Everything is better with Star Wars. Anyone that’s ever cut a graceful arc through the air with a vaguely sabre-shaped object while making whooshing noises knows this. Dogs know this. Pizzalovers know this. Even Disney know this.
Anyone can toss a tan robe on their pet or Photoshop a lightsabre into their prom photo, adding significant value to otherwise useless things, but the most successful Star Wars crossover creations incorporate distinctive elements of the science fiction fantasy epic in a more mechanical fashion. Eating utensils that require the focus of a Jedi lest one’s meal give in to hate and fear. Camping gear that simulates the warm innards of a recently-deceased riding beast. And yes, Angry Birds Star Wars.
Angry Birds Star Wars takes the best elements of the original physics flinger and the gravity-powered gameplay of Angry Birds Space and transports them to a long, long time ago in a galaxy far away. The game opens on Tatooine, where the young nephew-bird of moisture farming birds dreams of adventure among the stars. Instead of sitting about whining about it, he throws himself at some pigs wrapped in mummy bandages. In a way it almost transcends the original work.
Luke begins life (lives, really) as a simple red bird, stumbling blindly through dangerous situations. He has no special powers, just raw potential that remains untapped until he meets good old Ben Kenobi. The introduction of his Jedi mentor triggers an evolution in Luke’s bird-persona, granting him the power to swing his newly-acquired lightsabre in a destructive arc, destroying objects and any unfortunate Imperial forces that stand in his way.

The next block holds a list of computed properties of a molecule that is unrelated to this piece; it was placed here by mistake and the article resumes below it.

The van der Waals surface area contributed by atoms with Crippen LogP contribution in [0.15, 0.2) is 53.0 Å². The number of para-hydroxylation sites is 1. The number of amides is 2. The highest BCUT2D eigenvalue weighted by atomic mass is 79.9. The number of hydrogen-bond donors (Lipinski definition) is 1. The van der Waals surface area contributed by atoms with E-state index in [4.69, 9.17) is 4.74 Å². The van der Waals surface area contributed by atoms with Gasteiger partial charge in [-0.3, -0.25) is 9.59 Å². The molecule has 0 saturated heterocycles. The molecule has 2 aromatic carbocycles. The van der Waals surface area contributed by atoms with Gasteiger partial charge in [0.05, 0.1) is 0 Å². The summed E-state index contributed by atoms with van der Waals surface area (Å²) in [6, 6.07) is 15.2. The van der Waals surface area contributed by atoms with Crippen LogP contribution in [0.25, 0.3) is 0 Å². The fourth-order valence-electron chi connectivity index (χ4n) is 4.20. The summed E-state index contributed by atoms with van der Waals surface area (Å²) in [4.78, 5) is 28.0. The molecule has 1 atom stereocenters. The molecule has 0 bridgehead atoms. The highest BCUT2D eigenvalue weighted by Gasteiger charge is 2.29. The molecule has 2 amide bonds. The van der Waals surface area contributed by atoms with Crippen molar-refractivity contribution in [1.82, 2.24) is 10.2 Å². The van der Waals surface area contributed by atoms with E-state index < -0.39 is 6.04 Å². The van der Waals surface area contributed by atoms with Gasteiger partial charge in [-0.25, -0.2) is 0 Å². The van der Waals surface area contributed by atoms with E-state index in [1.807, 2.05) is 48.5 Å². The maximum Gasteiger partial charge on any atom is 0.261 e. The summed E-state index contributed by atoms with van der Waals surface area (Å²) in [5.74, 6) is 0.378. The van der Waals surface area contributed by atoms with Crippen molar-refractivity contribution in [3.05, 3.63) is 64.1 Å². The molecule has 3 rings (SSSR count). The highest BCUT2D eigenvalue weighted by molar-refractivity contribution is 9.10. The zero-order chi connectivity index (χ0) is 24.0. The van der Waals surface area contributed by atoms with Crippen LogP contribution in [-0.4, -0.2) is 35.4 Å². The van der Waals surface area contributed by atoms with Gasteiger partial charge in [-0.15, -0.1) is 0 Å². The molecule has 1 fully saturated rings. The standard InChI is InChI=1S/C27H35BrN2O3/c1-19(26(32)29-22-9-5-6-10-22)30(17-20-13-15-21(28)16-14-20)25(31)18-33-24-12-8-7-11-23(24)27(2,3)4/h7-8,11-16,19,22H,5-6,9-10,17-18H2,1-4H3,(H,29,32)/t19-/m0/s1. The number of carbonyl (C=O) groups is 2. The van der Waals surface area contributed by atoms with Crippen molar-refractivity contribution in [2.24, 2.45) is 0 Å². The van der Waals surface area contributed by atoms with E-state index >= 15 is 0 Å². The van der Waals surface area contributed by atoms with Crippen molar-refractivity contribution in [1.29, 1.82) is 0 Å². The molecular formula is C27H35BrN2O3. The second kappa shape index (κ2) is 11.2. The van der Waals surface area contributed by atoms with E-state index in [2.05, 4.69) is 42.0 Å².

This evolution is an extremely clever way to translate the character development from the first Star Wars movie into Angry Birds form. Remember Ben Kenobi’s line from the film during his confrontation with Darth Vader on the Death Star? “If you strike me down, I shall become more powerful than you can possibly imagine”, he warns his former pupil. After the first Vader level in the Death Star portion of the game, the Ben bird’s force push ability doubles in strength. More powerful indeed!
The Star Wars connection strengthens the traditional Angry Birds formula in unexpected ways. On certain levels angry red blaster bolts fire at regular intervals, adding a dodging element. Luke’s lightsabre can deflect these bolts, sending them shooting off destructively in random directions. Latter levels see Darth Vader’s avian counterpart suspending objects above the playfield via the Dark Side of the Force. Taking him out sends them plummeting to the ground, killing any hapless Snouttroopers in their path.
With 40 Tatooine levels, 40 Death Star levels, the promise of a free set of Hoth levels in a future update and a handful of secret Golden Droid stages, Angry Birds Star Wars continues Rovio’s trend of delivering ridiculous amounts of content for a tiny price — Android gamers don’t even have to pay, leaving them free to drop $1.99 on the 40 Dagobah-themed “Path of the Jedi” levels available for in-game purchase.
Angry Birds Star Wars is more than a Star Wars-themed Angry Birds game — it’s a Star Wars-enhanced Angry Birds game, the two elements combining into something greater than the sum of its parts.
Angry Birds Star Wars – Free [Google Play]
Angry Birds Star Wars HD – $2.99 [Google Play]
Angry Birds Star Wars – $.99 [iTunes]
Angry Birds Star Wars HD – $2.99 [iTunes]
Angry Birds Star Wars PC Version – $US4.99 [Rovio]